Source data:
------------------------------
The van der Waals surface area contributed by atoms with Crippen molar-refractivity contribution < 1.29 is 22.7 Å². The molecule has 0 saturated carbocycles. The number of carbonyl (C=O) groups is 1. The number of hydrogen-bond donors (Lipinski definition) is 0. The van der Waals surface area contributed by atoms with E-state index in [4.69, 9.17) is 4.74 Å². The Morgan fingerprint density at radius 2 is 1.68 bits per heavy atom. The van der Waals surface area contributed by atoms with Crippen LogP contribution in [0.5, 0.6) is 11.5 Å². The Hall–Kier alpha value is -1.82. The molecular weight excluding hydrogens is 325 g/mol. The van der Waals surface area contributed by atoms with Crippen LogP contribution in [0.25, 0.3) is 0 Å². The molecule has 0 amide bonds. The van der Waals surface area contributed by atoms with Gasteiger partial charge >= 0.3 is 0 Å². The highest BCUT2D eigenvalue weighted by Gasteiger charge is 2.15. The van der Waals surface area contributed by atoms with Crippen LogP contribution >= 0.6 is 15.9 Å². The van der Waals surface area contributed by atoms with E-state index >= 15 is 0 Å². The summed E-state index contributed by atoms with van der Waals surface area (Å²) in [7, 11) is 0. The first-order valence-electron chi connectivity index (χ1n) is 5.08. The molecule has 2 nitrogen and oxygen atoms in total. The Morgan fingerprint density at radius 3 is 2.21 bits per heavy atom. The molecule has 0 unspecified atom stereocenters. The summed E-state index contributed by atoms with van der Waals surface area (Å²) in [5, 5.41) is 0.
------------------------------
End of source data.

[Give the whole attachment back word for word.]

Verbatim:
The van der Waals surface area contributed by atoms with Crippen molar-refractivity contribution < 1.29 is 22.7 Å². The molecule has 0 saturated carbocycles. The number of carbonyl (C=O) groups is 1. The number of hydrogen-bond donors (Lipinski definition) is 0. The van der Waals surface area contributed by atoms with E-state index in [4.69, 9.17) is 4.74 Å². The Morgan fingerprint density at radius 2 is 1.68 bits per heavy atom. The van der Waals surface area contributed by atoms with Crippen LogP contribution in [0.5, 0.6) is 11.5 Å². The Hall–Kier alpha value is -1.82. The molecular weight excluding hydrogens is 325 g/mol. The van der Waals surface area contributed by atoms with Crippen LogP contribution in [0.25, 0.3) is 0 Å². The molecule has 0 amide bonds. The van der Waals surface area contributed by atoms with Gasteiger partial charge >= 0.3 is 0 Å². The highest BCUT2D eigenvalue weighted by Gasteiger charge is 2.15. The van der Waals surface area contributed by atoms with Crippen LogP contribution >= 0.6 is 15.9 Å². The van der Waals surface area contributed by atoms with E-state index >= 15 is 0 Å². The summed E-state index contributed by atoms with van der Waals surface area (Å²) in [7, 11) is 0. The first-order valence-electron chi connectivity index (χ1n) is 5.08. The molecule has 2 nitrogen and oxygen atoms in total. The Morgan fingerprint density at radius 3 is 2.21 bits per heavy atom. The molecule has 0 unspecified atom stereocenters. The summed E-state index contributed by atoms with van der Waals surface area (Å²) in [5, 5.41) is 0.